- Author: nbcnews.com
Low rates of Latino college completion persist in states with high numbers of Hispanics, despite a narrowing of the gap in the graduation rates of traditional Latino and non-white Latino college students, according to a report by Excelencia in Education..
The gap dropped to 9 percent in 2014 from 14 percent in 2012 among those who entered college as first time, full-time undergraduates, according to the report.
But it's a different story when part-time students, which account for almost half of Hispanic students, are included. In California, home to the largest number of the country's Hispanics,...
- Author: The Miami Herald
Reaching the nation's 55 million Latinos has become gospel for mainstream media giants, but capturing this fast-growing, mostly U.S.-born audience is proving tricky to networks and websites. For every success story there is a flop.
Take CNN's latest attempt at a Spanish-language broadcast targeting U.S Latinos. The broadcaster is no newcomer to the Spanish-speaking world, for decades reaching Latin America with CNN en Espanol. But the company said it axed its CNN Latino domestic Spanish-language service after one year because it failed "to fulfill our business expectations."
NBC's attempt at a website called NBC Latino folded in January after 16 months, despite producing thousands of original stories. Even the...
- Author: The New York Times
Hispanics generally fare better than blacks in rankings of inequality in American life, according to a new report by the National Urban League.
The annual report, called the State of Black America, also included a ranking of income inequality and unemployment for 77 American cities that had large black populations and 83 cities that had large Hispanic populations, based on data from the American Community Survey, an annual survey by the Census Bureau.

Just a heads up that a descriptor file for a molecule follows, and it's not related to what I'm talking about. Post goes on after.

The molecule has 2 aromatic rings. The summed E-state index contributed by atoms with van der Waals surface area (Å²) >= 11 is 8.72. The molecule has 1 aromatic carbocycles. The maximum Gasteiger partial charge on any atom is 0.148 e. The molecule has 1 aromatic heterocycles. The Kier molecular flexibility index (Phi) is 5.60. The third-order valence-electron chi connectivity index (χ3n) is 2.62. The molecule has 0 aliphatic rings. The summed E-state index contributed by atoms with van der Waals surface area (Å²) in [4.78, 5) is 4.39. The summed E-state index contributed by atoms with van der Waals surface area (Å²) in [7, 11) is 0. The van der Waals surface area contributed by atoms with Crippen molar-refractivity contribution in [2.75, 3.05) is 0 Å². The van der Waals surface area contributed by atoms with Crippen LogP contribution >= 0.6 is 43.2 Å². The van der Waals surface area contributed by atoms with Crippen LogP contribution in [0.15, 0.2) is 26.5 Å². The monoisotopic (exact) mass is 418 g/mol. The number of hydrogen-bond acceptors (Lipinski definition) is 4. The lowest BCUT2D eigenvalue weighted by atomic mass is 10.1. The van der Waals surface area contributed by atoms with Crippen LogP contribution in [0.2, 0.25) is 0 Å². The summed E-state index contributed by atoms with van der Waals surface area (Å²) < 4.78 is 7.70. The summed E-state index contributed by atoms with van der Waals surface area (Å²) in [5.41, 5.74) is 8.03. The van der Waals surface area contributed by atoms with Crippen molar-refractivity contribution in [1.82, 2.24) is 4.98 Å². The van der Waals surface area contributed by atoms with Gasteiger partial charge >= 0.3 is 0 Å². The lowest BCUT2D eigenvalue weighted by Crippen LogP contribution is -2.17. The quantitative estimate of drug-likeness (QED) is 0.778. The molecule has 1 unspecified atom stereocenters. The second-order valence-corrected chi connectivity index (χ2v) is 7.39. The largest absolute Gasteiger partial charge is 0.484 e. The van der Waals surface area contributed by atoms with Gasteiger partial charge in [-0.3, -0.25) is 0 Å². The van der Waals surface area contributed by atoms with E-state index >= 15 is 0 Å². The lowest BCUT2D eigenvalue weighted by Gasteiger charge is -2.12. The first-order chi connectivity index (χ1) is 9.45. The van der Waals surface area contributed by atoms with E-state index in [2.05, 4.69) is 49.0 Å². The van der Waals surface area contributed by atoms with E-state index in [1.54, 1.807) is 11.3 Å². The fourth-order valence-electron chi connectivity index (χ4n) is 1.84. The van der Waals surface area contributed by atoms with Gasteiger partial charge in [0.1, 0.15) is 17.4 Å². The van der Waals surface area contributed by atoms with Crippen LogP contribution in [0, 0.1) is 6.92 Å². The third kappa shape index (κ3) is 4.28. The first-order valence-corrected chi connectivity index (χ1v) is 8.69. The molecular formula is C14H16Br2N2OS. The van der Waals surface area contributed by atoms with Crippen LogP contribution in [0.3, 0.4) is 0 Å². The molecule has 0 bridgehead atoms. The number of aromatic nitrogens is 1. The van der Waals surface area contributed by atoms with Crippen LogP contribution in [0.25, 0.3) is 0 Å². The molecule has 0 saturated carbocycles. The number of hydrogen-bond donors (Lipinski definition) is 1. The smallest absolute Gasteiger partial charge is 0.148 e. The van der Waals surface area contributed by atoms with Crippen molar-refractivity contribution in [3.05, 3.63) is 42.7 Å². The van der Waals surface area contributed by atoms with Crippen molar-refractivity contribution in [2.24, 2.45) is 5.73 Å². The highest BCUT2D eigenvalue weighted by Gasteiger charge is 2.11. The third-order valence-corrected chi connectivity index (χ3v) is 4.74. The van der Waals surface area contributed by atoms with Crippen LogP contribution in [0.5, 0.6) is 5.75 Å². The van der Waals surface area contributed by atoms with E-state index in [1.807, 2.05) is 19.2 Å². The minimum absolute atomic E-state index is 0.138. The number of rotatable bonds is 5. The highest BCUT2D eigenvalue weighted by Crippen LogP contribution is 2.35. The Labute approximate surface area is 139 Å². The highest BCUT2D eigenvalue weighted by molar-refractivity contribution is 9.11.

Nationwide, black Americans are twice as likely to be unemployed as whites (13.1 percent of blacks versus 6.5 percent of whites, according to...
- Author: DigitalJournal.com
Univision Communications Inc. (UCI), the leading media company serving Hispanic America, and the United Nations Foundation, an international non-profit organization dedicated to helping support the UN in addressing the world's most pressing problems, announced that they have partnered to launch a groundbreaking initiative aimed at increasing awareness about climate change and keeping U.S. Hispanics informed about its effects and innovative solutions in combating the problem.
The alliance between UCI and the UN Foundation will generate informative content to increase public awareness about climate change, its global effects, and other environmental issues. The content will be broadcast and published across Univision's TV and...
- Author: U.S. Census Bureau
More than three out of five noncitizens under age 35 have been in the U.S. for five years or more, with a majority coming before they were 18 years old, according to a brief released from the U.S. Census Bureau. Most of these immigrants — about 80 percent — were young adults from 18 to 34.